This concept could be one of the most baffling for even the industry to fully understand.  If some event should occur 1 in 100,000 it does NOT mean that if 2 of them occur over that period that this was some sort of 10 billion to 1 shot.  And even if you get 2 of them over only 25000 hands, it doesn't mean that something is broken.  It means that things are behaving exactly as they are supposed to.


            Let's take a closer look at the examples I cited in this column.  What is the probability that a Player would go 100,000 hands (assuming Expert Play) without hitting a Royal Flush.  The probability of hitting a Royal is 1 in 40,120.  Calculating the probability of NOT hitting one in 100,000 hands requires us to take the 'opposite' probability (40,119 out of 40,120) and multiply it by itself 100,000 times.  This comes out to 8.27%.  Um.... this doesn't sound so rare.  The probability of being dealt a Two Pair or better in a 5-card deal is 7.73%.  No one freaks out when dealt Trips, so no one should question whether or not a machine is broken if no Royal occurs over 100,000 hands (and this was obviously dozens of different machines).  Even if I take it to 150,000 hands, it is still a 2.38% probability.  Luck was not on my side at this point, but the game was just being itself.


            Next up, is hitting three Royals over 15,000 hands.  This calculation is a bit more complex, so I'm not going to spell it all out here at this time.  You'll have to take my word for it that it works out to be 0.60%.  This is 1 in 167.  Given how many video poker Players there are in the world, this 3 out of 15000 has occurred countless times and all within the natural order of things.  Nothing is broken.  Nothing is wrong about the math.  For those interested, the probability of hitting 0 over this period would be 68.81%.  Hitting 1 would be 25.73%.  Hitting 2 would be 4.81%.   That 0.60% is about the same probability as being dealt a Straight or a Flush right off the deal in a 5-card stud game.  It doesn't happen often, but it does happen.  If you've played video poker for a few hours, you know it happens.  It doesn't seem out of the ordinary when it does.  Neither is hitting 3 Royals over 15,000 hands.  You just remember it a lot more because it pays $1000 and not 4 or 6 units per unit wagered.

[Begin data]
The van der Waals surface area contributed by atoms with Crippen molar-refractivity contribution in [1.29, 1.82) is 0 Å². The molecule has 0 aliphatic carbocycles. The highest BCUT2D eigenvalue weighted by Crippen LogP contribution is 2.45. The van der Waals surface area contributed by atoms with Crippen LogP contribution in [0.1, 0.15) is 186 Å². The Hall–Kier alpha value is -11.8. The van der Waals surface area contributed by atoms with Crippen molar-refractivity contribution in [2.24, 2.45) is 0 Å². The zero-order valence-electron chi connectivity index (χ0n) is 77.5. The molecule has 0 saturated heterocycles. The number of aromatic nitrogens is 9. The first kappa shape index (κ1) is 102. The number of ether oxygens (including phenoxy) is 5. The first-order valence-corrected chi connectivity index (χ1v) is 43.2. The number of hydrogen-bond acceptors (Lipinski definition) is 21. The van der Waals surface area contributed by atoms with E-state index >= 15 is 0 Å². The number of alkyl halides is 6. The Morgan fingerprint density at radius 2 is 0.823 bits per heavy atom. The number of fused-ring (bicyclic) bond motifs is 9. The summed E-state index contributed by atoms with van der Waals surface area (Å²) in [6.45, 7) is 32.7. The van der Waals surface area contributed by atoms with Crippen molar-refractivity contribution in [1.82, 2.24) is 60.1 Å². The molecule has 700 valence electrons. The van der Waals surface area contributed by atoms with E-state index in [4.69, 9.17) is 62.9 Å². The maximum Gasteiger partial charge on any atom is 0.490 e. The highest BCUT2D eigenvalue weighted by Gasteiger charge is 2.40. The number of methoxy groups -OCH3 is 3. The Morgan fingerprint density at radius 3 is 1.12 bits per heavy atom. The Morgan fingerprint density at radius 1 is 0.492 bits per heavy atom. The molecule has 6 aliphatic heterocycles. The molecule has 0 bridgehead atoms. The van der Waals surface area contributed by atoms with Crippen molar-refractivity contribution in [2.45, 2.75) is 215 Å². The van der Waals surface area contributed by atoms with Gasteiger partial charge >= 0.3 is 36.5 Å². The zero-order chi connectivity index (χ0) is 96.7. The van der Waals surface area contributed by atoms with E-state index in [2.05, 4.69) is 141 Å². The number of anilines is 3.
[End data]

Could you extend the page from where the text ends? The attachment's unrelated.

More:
The last example was 5 Royal Flushes occurring in about 28,200 hands in a 7-card deal.  A Royal should occur about 1 in 30,940 so having 5 of them occur over a slightly shorter cycle must mean someone is cheating!?  Or maybe not.  The probability of 5 over this period is 0.2181 or about 1 in 458.  I'm not sure exactly how many UTH tables there are, but if there are 1000 of them and we looked at the last 6 weeks of play (or 28,200 hands to be more precise) we would find that (on average) TWO of them would have had five Royals over that time.  It's not a lot.  Far more of them will have the more expected 0 or 1 (these should account for 75% of the tables).


            The example I always love to cite is the frequency of a number repeating THREE times in roulette.  The odds of this (single 0) is 1 in 1369.  I've never seen it happen.  But given that there are dozens of of roulette wheels in Las Vegas, it likely happens here daily 1 or 2 times (maybe more as I'd have to figure out exactly how many spins occur each day here).  If a wheel has 500 spins per day and it happens twice one day, it doesn't mean that the wheel needs maintenance.  It means that even the outliers are going to happen.